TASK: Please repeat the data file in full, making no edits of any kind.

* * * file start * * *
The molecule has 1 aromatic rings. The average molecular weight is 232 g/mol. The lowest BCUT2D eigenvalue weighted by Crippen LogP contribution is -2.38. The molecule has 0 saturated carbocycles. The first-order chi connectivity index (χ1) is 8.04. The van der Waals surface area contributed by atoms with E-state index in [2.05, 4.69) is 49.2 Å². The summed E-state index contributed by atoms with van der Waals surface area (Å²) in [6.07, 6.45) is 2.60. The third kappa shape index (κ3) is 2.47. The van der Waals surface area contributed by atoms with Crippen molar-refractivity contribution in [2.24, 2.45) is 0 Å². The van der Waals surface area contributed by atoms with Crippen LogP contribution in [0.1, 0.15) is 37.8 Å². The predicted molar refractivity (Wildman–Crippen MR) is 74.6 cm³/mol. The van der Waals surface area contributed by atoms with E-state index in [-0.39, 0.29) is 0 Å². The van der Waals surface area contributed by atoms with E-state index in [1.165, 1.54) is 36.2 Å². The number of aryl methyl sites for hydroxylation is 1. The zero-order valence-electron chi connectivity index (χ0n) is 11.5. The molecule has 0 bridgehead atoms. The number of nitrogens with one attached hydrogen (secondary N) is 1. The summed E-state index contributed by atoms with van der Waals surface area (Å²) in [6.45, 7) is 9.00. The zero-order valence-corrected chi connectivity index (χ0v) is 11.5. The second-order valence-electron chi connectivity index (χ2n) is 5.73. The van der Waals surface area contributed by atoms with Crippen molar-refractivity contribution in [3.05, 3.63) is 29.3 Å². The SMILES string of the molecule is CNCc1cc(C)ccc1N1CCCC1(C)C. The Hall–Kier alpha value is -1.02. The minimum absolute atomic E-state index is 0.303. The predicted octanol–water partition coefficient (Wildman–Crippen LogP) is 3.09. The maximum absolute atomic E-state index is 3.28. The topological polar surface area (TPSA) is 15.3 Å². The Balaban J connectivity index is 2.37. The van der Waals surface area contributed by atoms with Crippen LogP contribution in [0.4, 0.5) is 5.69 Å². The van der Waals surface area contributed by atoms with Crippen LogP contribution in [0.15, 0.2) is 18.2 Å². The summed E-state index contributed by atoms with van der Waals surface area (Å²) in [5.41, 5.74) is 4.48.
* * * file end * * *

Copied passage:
The molecule has 1 aromatic rings. The average molecular weight is 232 g/mol. The lowest BCUT2D eigenvalue weighted by Crippen LogP contribution is -2.38. The molecule has 0 saturated carbocycles. The first-order chi connectivity index (χ1) is 8.04. The van der Waals surface area contributed by atoms with E-state index in [2.05, 4.69) is 49.2 Å². The summed E-state index contributed by atoms with van der Waals surface area (Å²) in [6.07, 6.45) is 2.60. The third kappa shape index (κ3) is 2.47. The van der Waals surface area contributed by atoms with Crippen molar-refractivity contribution in [2.24, 2.45) is 0 Å². The van der Waals surface area contributed by atoms with Crippen LogP contribution in [0.1, 0.15) is 37.8 Å². The predicted molar refractivity (Wildman–Crippen MR) is 74.6 cm³/mol. The van der Waals surface area contributed by atoms with E-state index in [-0.39, 0.29) is 0 Å². The van der Waals surface area contributed by atoms with E-state index in [1.165, 1.54) is 36.2 Å². The number of aryl methyl sites for hydroxylation is 1. The zero-order valence-electron chi connectivity index (χ0n) is 11.5. The molecule has 0 bridgehead atoms. The number of nitrogens with one attached hydrogen (secondary N) is 1. The summed E-state index contributed by atoms with van der Waals surface area (Å²) in [6.45, 7) is 9.00. The zero-order valence-corrected chi connectivity index (χ0v) is 11.5. The second-order valence-electron chi connectivity index (χ2n) is 5.73. The van der Waals surface area contributed by atoms with Crippen molar-refractivity contribution in [3.05, 3.63) is 29.3 Å². The SMILES string of the molecule is CNCc1cc(C)ccc1N1CCCC1(C)C. The Hall–Kier alpha value is -1.02. The minimum absolute atomic E-state index is 0.303. The predicted octanol–water partition coefficient (Wildman–Crippen LogP) is 3.09. The maximum absolute atomic E-state index is 3.28. The topological polar surface area (TPSA) is 15.3 Å². The Balaban J connectivity index is 2.37. The van der Waals surface area contributed by atoms with Crippen LogP contribution in [0.4, 0.5) is 5.69 Å². The van der Waals surface area contributed by atoms with Crippen LogP contribution in [0.15, 0.2) is 18.2 Å². The summed E-state index contributed by atoms with van der Waals surface area (Å²) in [5.41, 5.74) is 4.48.